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Measurements of snow accumulation are critical for reliable prediction of future ice mass loss and hence projections of sea level change. However, there are currently very few published in situ measurements of snow accumulation in the Pine Island–Thwaites glacier catchment of the Amundsen Sea Embayment, and none from low elevation sites west of 100.77° longitude. Here measurements of snow accumulation over an 11 month period in 2016 are reported for six sites in the Pine Island–Thwaites glacier catchment. The average accumulation rates of 0.10±0.01 to 1.26±0.22 m w.e. yr-1 are comparable with those derived from airborne radar for the period 1985–2009, suggesting very high rates of snowfall, particularly in the vicinity of the grounding line.
Depression contributes to persistent opioid analgesic use (OAU). Treating depression may increase opioid cessation.
To determine if adherence to antidepressant medications (ADMs) v. non-adherence was associated with opioid cessation in patients with a new depression episode after >90 days of OAU.
Patients with non-cancer, non-HIV pain (n = 2821), with a new episode of depression following >90 days of OAU, were eligible if they received ≥1 ADM prescription from 2002 to 2012. ADM adherence was defined as >80% of days covered. Opioid cessation was defined as ≥182 days without a prescription refill. Confounding was controlled by inverse probability of treatment weighting.
In weighted data, the incidence rate of opioid cessation was significantly (P = 0.007) greater in patients who adhered v. did not adhered to taking antidepressants (57.2/1000 v. 45.0/1000 person-years). ADM adherence was significantly associated with opioid cessation (odds ratio (OR) = 1.24, 95% CI 1.05–1.46).
ADM adherence, compared with non-adherence, is associated with opioid cessation in non-cancer pain. Opioid taper and cessation may be more successful when depression is treated to remission.
OBJECTIVES/SPECIFIC AIMS: In this pilot study, we are testing a new approach for detecting neuroinflammation in individuals who have sustained a traumatic brain injury (TBI). We hypothesize that many long-term adverse consequences of TBI are driven by abnormal inflammatory processes in the brain that occur secondary to the original neural injury. This inflammation can spread well beyond the damaged tissue and cause profound fatigue, widespread pain, cognitive impairment, and depressed mood. METHODS/STUDY POPULATION: Using a technique based on magnetic resonance spectroscopy, we can obtain precise and accurate temperature measurements throughout the human brain, which may serve as a proxy for neuroinflammation. In this study, we examine 20 men who have sustained a moderate-to-severe TBI and 10 age-matched healthy men without history of TBI. Temperature is assessed on a voxel-by-voxel basis throughout the entire brain. Cognitive ability is measured with the Repeatable Battery for the Assessment of Neuropsychological Status (RBANS). Information on pain, fatigue, and mood is collected through questionnaire. RESULTS/ANTICIPATED RESULTS: We anticipate that (1) average whole-brain temperature will be significantly higher in the TBI group than the healthy control group; (2) severity of (a) pain, (b) fatigue, and (c) mood symptoms will be correlated with brain temperature; and (3) severity of cognitive impairment will be correlated with brain temperature. DISCUSSION/SIGNIFICANCE OF IMPACT: If the hypotheses are confirmed, this tool will fill a need for objective tests of TBI pathology that can be used to improve diagnostic and treatment decisions and predict long-term functioning. This test would be the first completely noninvasive tool for detecting neuroinflammation, and will allow for safe and inexpensive longitudinal testing. Ultimately, we hope this noninvasive scanning technique will accurately track neuroinflammation in TBI, leading to more targeted and effective treatments.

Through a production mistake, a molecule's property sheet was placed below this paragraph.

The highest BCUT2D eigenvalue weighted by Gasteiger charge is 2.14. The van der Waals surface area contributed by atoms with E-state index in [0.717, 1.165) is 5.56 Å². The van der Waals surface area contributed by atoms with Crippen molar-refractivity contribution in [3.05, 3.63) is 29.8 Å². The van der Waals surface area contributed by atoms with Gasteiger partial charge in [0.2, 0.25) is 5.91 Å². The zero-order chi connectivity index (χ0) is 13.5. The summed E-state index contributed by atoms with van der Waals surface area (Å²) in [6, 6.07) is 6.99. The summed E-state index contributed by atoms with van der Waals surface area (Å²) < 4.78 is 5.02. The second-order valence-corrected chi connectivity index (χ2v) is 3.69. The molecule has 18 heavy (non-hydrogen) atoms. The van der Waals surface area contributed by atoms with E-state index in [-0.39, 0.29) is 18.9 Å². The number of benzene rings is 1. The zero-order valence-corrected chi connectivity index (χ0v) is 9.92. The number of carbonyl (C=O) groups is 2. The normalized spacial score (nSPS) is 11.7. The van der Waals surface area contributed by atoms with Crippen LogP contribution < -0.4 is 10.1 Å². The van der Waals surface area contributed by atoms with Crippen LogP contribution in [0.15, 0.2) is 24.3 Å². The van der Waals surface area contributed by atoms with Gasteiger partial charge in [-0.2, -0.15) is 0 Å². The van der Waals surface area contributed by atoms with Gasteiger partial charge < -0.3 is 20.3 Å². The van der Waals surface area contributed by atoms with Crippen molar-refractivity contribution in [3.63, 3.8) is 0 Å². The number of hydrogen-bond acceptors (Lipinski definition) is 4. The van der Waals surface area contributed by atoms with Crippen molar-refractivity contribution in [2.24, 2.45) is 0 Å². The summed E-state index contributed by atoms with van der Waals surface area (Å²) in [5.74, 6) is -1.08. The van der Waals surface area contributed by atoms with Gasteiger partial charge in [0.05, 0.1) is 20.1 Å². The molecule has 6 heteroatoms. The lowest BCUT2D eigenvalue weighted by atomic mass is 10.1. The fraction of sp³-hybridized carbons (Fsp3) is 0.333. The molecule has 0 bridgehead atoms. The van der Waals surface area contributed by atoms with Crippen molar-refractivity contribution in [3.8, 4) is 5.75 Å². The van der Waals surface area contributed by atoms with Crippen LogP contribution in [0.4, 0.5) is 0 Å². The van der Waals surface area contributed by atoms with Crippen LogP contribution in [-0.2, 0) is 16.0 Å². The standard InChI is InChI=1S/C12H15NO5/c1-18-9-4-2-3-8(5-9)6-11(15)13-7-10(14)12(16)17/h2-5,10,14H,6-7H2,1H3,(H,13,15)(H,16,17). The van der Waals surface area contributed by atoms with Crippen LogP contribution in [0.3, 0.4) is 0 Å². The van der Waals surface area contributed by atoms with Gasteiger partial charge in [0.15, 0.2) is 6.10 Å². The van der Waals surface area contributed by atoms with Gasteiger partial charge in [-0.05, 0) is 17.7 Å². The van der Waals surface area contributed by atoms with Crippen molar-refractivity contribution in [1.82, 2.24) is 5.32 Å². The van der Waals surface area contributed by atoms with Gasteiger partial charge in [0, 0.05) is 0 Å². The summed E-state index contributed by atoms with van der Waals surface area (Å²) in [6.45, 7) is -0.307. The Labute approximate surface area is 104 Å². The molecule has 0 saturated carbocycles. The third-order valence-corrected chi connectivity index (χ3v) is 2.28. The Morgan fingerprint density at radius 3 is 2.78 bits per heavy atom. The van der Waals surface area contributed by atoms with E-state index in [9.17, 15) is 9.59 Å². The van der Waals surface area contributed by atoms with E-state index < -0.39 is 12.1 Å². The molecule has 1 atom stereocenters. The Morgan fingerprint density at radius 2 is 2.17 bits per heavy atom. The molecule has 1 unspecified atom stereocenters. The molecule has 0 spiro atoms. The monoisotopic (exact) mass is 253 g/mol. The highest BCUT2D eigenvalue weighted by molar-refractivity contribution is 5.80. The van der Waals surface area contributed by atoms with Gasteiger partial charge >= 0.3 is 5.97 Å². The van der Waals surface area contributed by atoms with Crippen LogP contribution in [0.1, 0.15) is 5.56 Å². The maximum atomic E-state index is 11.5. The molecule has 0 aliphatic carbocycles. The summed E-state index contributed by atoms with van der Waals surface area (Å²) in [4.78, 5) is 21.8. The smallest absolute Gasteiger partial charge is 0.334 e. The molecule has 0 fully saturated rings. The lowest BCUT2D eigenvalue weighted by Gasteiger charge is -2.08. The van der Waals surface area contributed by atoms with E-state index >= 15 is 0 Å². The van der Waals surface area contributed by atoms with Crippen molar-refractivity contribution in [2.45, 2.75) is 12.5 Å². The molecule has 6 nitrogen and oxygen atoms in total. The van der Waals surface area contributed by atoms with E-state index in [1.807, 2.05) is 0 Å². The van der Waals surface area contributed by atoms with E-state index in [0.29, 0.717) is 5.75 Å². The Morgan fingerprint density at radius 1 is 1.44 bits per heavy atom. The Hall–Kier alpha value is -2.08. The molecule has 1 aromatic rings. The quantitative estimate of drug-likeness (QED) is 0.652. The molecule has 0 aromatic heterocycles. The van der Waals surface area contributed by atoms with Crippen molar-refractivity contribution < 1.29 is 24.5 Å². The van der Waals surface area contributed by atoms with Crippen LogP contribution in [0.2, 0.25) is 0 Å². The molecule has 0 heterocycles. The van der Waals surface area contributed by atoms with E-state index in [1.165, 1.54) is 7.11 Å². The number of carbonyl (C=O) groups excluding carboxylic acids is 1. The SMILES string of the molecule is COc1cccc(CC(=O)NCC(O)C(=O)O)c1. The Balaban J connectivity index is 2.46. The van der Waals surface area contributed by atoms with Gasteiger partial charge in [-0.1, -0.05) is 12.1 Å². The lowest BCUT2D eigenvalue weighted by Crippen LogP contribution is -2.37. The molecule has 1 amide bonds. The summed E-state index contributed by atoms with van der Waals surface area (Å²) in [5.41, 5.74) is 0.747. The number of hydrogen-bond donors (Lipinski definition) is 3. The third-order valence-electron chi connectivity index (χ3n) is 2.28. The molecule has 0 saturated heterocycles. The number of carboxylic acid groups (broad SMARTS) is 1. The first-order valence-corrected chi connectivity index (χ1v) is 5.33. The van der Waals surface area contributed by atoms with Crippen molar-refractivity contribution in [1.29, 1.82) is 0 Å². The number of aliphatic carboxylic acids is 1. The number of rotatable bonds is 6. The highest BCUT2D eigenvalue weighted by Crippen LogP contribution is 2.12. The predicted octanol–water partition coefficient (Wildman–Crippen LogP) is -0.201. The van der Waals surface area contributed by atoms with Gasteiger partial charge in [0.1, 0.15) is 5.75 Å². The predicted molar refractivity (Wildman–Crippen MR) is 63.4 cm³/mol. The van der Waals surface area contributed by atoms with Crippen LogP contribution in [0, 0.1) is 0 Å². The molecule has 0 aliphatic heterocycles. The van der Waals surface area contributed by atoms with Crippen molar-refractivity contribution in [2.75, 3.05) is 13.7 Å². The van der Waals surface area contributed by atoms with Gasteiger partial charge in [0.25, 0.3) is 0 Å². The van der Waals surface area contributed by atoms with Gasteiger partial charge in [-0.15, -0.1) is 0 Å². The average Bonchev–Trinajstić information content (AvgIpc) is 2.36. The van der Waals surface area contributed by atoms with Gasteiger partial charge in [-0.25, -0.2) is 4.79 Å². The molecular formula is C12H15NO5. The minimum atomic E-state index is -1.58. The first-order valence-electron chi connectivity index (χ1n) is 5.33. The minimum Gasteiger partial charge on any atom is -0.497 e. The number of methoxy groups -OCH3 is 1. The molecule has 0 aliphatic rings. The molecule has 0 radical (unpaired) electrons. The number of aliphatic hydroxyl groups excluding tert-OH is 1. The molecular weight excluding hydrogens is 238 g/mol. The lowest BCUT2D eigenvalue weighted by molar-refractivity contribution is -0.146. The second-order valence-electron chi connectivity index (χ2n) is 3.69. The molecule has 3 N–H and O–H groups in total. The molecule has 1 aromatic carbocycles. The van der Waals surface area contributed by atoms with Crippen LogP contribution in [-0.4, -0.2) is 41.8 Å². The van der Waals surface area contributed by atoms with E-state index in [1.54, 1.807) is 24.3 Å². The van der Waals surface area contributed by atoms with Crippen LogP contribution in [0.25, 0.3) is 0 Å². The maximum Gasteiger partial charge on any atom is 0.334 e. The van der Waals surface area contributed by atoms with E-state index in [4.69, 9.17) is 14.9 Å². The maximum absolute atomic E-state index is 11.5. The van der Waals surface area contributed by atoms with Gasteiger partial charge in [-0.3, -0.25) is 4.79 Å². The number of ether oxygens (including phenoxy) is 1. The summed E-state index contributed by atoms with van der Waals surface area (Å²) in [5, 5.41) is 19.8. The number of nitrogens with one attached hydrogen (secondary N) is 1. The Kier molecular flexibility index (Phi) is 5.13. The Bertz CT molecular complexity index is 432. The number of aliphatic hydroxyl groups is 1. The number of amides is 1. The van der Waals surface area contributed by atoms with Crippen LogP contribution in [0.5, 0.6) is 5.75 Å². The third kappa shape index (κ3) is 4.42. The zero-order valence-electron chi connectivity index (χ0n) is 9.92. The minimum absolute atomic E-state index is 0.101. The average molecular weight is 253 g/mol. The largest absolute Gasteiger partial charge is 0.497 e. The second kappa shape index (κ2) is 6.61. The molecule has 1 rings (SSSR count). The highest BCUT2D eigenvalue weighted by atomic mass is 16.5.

Policy-makers and practitioners have a need to assess community resilience in disasters. Prior efforts conflated resilience with community functioning, combined resistance and recovery (the components of resilience), and relied on a static model for what is inherently a dynamic process. We sought to develop linked conceptual and computational models of community functioning and resilience after a disaster.
We developed a system dynamics computational model that predicts community functioning after a disaster. The computational model outputted the time course of community functioning before, during, and after a disaster, which was used to calculate resistance, recovery, and resilience for all US counties.
The conceptual model explicitly separated resilience from community functioning and identified all key components for each, which were translated into a system dynamics computational model with connections and feedbacks. The components were represented by publicly available measures at the county level. Baseline community functioning, resistance, recovery, and resilience evidenced a range of values and geographic clustering, consistent with hypotheses based on the disaster literature.
The work is transparent, motivates ongoing refinements, and identifies areas for improved measurements. After validation, such a model can be used to identify effective investments to enhance community resilience. (Disaster Med Public Health Preparedness. 2018;12:127–137)
In this study we used individual differences concepts and analyses to examine whether older people achieve different ageing-well states universally or whether there are identifiable key groups that achieve them to different extents. The data used in the modelling were from a prospective 16-year longitudinal study of 1,000 older Australians. We examined predictors of trajectories for ageing well using self-rated health, psychological wellbeing and independence in daily living as joint indicators of ageing well in people aged over 65 years at baseline. We used group-trajectory modelling and multivariate regression to identify characteristics predicting ‘ageing well’. The results showed three distinct and sizeable ageing trajectory groups: (a) ‘stable-good ageing well’ (classified as ageing well in all longitudinal study waves; which was achieved by 30.2% of women and 28.0% of men); (b) ‘initially ageing well then deteriorating’ (50.5% women and 47.6% men); and (c) ‘stable-poor’ (not ageing well in any wave; 19.3% women and 24.4% men). Significant gender differences were found in membership in different ageing-well states. In the stable-poor groups there were 103/533 females which was significantly lower than 114/467 men (z-statistic = −2.6, p = 0.005); women had a ‘zero’ probability of progressing to a better ageing-well classification in later years, whilst males had a one-in-five probability of actually improving. Robust final state outcome predictors at baseline were lower age and fewer medical conditions for both genders; restful sleep and Australian-born for women; and good nutrition, decreased strain, non-smoker and good social support for men. These results support that ageing-well trajectories are influenced by modifiable factors. Findings will assist better targeting of health-promoting activities for older people.